I know it can be frustrating being friends with an introvert. Sometimes it’s difficult to keep the conversation going or to get them to open up and share. At times, there’s even a worry that if the conversation isn’t flowing, something must be wrong. Perhaps the person doesn’t find you fascinating. Nothing could be further from the truth.
I’ve developed a few tips to help you understand introverts better.
When the conversation isn’t flowing, sometimes an introvert may just be resting their brain. Conversation is exhausting, so being quiet helps them to reboot, as they listen to you carry on for a while. Hearing you speak can be soothing, as long as they don’t need to say much in response. Simple activities help a lot. Reading together, watching a movie, grabbing coffee or sex. This will help an introvert to unwind, laugh and then talk afterwards.
Understand that an introvert truly hates to talk about their problems. Introverts solve issues by self analysis and deep introspection, not by committee. Sometimes, they talk about inconsequential things; everything but what is bothering them, before they finally open up.
To get an introvert talking, ensure three things are in place – Trust, time and comfort.
Firstly, an introvert won’t talk to you if you’re deemed untrustworthy. It takes real time to establish trust. It’s not about the strength of the initial connection. You still have to pay your dues to earn an introvert’s confidence over time. Asking an introvert to go on holiday with you or to date you after just meeting you, is a bad idea. It makes them wary. An introvert will also be suspicious, if you are too interested in the intimate details of their lives when they just met you.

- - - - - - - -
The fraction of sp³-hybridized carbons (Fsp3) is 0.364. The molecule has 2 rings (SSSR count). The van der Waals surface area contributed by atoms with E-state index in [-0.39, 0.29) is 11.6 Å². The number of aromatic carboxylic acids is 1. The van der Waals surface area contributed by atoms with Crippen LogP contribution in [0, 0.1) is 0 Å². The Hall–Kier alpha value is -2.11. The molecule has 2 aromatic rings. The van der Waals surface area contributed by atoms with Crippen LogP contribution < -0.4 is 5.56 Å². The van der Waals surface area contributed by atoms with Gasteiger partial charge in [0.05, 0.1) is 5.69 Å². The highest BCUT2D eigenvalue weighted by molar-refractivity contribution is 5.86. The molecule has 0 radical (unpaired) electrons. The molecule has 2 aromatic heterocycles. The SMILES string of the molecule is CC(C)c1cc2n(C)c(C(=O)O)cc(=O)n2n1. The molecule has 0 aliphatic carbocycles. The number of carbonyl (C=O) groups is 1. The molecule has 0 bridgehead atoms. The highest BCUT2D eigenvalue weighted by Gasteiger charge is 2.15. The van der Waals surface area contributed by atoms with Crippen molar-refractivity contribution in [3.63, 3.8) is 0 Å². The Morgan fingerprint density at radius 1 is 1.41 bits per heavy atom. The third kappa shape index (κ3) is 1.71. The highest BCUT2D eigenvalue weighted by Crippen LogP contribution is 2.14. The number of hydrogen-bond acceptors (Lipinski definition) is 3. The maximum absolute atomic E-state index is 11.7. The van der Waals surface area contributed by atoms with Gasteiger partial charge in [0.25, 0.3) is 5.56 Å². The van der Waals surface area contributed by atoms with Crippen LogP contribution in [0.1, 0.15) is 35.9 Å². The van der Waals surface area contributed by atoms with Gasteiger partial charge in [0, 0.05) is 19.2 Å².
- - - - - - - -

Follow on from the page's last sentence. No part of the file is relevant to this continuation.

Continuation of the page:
Secondly, for an introvert, sharing is more than just talking. It’s an invitation into the intimate recesses of their minds and hearts. They must believe their words will be valued.
Thirdly, on the subject of time, if you don’t have more than five minutes or are en route to somewhere else, don’t ask an introvert to share. They need quality time to get warmed up. An introvert hates to be rushed and won’t share on-demand. They’ll only do so, when they’re very comfortable.
When an introvert is going through a crisis, they need love, kindness and something fun to get their minds off it. This may be a good meal in a nice restaurant, a movie or a long walk. Introverts hate noisy unstructured environments. As they discuss this and that, they begin to relax and get comfortable, and will then share what’s really bothering them. Let them talk, uninterrupted. Don’t proffer solutions. The process of unburdening is what an introvert needs, not running commentary.
I hope some of these tips are helpful. I also hope you get to the point where your introverted friend trusts you with their mind, heart and words.Introverts solve problems by self analysis & introspection, not by committee. Click To Tweet